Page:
Eight reasons why the banks hate us
Then AIB introduced charges which were harder to avoid. Then Bank of Ireland changed its rules and from the middle of November free banking will only be available to customers who leave €3,000 permanently in their current account. This money will not earn any interest.
5The banks have also been cutting services. As of yesterday Bank of Ireland will only process international payments valued at more than €3,000 at the counter. Credit card payments will no longer be accepted at the counter nor will payments into a non-Bank of Ireland account.
Bank of Ireland is also refusing to sell bank drafts at branch counters unless they are worth more than €500. In a piece of Orwellian bumf, Bank of Ireland claimed this reduction of services was actually good news.
“I’ve found ways that give me more time to do what I like to do. That’s the easy banking effect” was how the leaflet outlining the changes was presented.
6Irish banks are also moving people away from its frontline staff in a manner which might be considered unseemly. Stand in the queue for any teller with a cheque you would like cashed and you will be approached by a “customer service representative” who will strongly urge you to use an automated machine to cash your cheque.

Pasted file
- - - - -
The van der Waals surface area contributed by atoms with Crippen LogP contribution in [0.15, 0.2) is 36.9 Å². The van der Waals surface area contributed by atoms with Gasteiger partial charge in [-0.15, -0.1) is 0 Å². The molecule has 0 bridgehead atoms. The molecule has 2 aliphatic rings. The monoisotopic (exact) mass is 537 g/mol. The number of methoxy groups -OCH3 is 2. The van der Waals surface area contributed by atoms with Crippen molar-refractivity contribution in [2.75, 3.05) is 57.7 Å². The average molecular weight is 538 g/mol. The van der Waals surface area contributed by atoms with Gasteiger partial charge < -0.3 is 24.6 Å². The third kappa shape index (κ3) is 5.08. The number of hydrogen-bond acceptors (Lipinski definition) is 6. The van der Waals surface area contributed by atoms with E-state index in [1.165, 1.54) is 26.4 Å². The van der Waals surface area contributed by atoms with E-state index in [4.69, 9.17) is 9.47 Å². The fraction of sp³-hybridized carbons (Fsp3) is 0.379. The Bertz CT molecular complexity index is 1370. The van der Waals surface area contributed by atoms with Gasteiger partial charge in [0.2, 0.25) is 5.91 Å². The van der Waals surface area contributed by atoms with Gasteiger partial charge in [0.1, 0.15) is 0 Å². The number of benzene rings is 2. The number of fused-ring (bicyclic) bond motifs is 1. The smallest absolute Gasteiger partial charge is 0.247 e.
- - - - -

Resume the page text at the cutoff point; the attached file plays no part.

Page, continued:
7As many as 25 per cent of all bank branches will be shut in the months ahead as AIB, EBS, Ulster Bank and Permanent TSB roll out plans to close up to 200 branches between them within two years.
The move will see the services available to many Irish consumers – particularly those in small rural towns – dramatically scaled back.
AIB will shut around 70 branches across its 270-strong network. Around 40 of Ulster Bank’s 146 outlets will go. Permanent TSB will close around 25 branches of its 92 while NIB will close its branch network of 27 banks entirely. In August Bank of Ireland ruled out any bank closures.
8Despite the banks’ PR guff to the contrary, securing a loan of any kind is incredibly difficult these days.
A recent report from the Central Bank found that Irish banks are second only to those in Greece when it comes to refusing loans.
When it comes to personal loans, extracting money from them can be as difficult and they are increasingly using “soft underwriting” tactics to select only the most responsible of borrowers and will pore over your account with forensic zeal looking for reasons to say no.
They have also taken the power to approve loans from local branch managers so commonsense and personal relationships count for nothing. Although given that many of our problems were caused by bankers’ personal relationships with big developers, maybe that is not such a bad thing.